Texas Gov. Rick Perry (R) last month linked marijuana legalization to murder and warned that decriminalizing the drug would send the message “that it’s OK.”
During a drug panel at the World Economic Forum in Switzerland, Perry was asked about the rising support for marijuana legalization. The panel’s moderator, Univision anchor Enrique Acevedo, noted that President Barack Obama, Senate Majority Leader Harry Reid (D-NV), and New Jersey Gov. Chris Christie (R) had all recently talked about reforming marijuana laws.
Perry insisted he didn’t want to join the marijuana “parade.”
“I think the fact is it is very important for science to keep playing a most important role in this before we jump to some conclusion, before we run out and get in the front of a parade that is going somewhere because we think it is where the public opinion is,” he said.
“And I want to share just one thing — or make a response to [United Nations Secretary-General Kofi Annan] about Portugal and the legalization of drugs there. In the five years since that has occurred there, 40 percent increase in the murder rate in that country. Anecdotal, I totally understand that, but the fact is we need to look at all of the data, the science.”
Former Rep. Patrick Kennedy (D-RI) had “lectured” the president for comparing marijuana and alcohol, Perry remarked. The marijuana that Obama smoked as a young man was not the same as the “genetically improved, incredibly potent” marijuana in use currently, he alleged.
Later in the discussion, Perry worried that eliminating criminal penalties for the possession of marijuana would send the message “that it’s OK” to use drugs.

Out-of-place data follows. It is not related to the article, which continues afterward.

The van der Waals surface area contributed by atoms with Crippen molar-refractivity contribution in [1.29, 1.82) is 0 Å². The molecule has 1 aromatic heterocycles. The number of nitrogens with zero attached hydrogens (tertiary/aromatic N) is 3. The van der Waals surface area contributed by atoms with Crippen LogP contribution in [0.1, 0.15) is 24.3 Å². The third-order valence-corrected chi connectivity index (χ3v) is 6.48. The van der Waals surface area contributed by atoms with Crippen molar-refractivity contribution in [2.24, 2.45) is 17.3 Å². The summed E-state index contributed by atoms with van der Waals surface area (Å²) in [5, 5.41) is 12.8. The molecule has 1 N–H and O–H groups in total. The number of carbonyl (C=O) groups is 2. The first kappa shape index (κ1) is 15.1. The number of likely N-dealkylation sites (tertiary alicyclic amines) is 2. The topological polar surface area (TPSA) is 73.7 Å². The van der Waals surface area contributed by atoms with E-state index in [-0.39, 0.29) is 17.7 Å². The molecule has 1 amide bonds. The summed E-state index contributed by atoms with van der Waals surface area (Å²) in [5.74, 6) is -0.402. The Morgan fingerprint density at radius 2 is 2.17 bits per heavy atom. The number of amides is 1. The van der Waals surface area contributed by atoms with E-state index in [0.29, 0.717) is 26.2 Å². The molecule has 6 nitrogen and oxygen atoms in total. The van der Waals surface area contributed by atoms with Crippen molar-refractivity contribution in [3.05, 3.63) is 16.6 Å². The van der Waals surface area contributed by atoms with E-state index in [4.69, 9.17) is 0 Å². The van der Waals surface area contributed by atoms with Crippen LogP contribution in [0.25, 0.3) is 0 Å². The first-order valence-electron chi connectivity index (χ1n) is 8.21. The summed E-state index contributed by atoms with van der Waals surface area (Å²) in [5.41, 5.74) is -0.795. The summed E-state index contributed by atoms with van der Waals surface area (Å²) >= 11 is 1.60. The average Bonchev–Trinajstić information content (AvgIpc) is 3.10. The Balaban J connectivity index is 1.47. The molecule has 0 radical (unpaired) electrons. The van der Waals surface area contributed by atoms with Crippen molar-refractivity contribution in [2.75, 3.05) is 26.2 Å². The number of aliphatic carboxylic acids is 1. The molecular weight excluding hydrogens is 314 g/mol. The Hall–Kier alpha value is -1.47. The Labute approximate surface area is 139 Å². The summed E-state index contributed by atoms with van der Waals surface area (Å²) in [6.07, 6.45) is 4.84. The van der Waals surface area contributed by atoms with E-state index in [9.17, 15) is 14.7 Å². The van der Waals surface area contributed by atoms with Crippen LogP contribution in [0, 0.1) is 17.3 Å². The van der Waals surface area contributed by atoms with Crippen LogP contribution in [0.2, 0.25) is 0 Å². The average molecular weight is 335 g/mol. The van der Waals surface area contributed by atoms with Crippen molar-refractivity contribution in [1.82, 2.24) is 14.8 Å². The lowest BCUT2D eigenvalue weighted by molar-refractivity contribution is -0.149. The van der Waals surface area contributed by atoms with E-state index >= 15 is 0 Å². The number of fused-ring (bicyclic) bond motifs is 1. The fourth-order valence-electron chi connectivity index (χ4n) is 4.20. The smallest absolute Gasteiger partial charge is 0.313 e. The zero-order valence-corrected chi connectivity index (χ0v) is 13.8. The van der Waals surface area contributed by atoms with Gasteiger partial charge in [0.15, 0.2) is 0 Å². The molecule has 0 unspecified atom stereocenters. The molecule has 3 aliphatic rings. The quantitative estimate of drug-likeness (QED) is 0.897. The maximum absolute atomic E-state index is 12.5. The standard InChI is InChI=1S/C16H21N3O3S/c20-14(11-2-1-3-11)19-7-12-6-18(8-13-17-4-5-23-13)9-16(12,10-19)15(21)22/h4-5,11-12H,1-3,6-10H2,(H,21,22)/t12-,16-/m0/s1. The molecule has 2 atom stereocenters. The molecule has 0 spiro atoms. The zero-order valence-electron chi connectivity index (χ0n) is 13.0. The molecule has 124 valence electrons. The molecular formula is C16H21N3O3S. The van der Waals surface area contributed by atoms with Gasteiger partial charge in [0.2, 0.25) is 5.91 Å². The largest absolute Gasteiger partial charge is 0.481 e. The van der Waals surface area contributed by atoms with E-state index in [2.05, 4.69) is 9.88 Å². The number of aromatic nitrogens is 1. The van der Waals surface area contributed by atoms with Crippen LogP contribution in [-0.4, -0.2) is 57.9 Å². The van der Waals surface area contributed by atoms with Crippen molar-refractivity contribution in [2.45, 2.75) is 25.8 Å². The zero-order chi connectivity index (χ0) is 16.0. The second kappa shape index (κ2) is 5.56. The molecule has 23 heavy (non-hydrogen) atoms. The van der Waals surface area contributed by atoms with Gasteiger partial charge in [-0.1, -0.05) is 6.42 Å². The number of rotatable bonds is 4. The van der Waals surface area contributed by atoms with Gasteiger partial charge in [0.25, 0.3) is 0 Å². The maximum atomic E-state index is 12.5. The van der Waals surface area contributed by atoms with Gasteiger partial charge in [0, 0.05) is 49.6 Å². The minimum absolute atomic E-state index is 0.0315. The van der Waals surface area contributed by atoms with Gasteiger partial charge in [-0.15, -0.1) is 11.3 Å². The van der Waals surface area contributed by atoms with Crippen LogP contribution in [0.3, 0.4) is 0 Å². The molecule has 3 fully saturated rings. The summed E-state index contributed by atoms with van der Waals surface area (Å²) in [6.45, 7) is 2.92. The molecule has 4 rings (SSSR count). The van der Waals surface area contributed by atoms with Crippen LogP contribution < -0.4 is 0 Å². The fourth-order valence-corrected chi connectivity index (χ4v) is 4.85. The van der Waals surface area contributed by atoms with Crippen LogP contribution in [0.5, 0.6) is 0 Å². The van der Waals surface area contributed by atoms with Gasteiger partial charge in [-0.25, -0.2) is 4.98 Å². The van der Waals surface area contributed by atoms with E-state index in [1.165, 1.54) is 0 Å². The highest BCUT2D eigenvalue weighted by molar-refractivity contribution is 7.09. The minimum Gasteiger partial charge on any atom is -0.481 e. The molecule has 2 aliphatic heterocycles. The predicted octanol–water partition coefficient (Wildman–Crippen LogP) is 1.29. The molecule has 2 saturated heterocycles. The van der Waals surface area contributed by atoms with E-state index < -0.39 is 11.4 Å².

“The question for me is if the economics of this is what really drives this, and we as a society and government say it is OK for you to smoke marijuana — we have decriminalized it — basically say that it is OK for you to use, be thoughtful about it, here are the bad things that come from it, what is that going to cost society? I mean, what is the medical cost to this world when we send that message, when influential men and women stand up in front of these young influenceable young people and say it is OK.”
“Is it more than the cost of that money to the cartel or is it less? I don’t know,” Perry said.
The Texas governor worried it would be too expensive to educate the public about the harms of marijuana. When asked if the war on drugs had improved the situation, Perry responded with a question of his own: “How long have we been at the war on terror?”
“Let’s stick to the first war, the war on drugs,” the moderator replied after a brief silence.
“But I think there is a point here,” Perry said. “Did we fight the war on drugs correctly every day? No. Has the war on terror been fought correctly every day? No. The point is that after 40 years of the war on drugs, I can’t change what happened in the past. What I can do as the governor of the second largest state in the nation is to implement policies that start us toward a decriminalization and keeps people from going to prison and destroying their lives, and that’s what we’ve done over the last decade. So I think there’s some innovation that goes on in the states that can translate not just to Oklahoma or California or New York, but to Switzerland, to France, to other countries that have this drug issue facing them, that there are some alternatives without going that big full step and decriminalizing and sending a message to people that it’s OK.”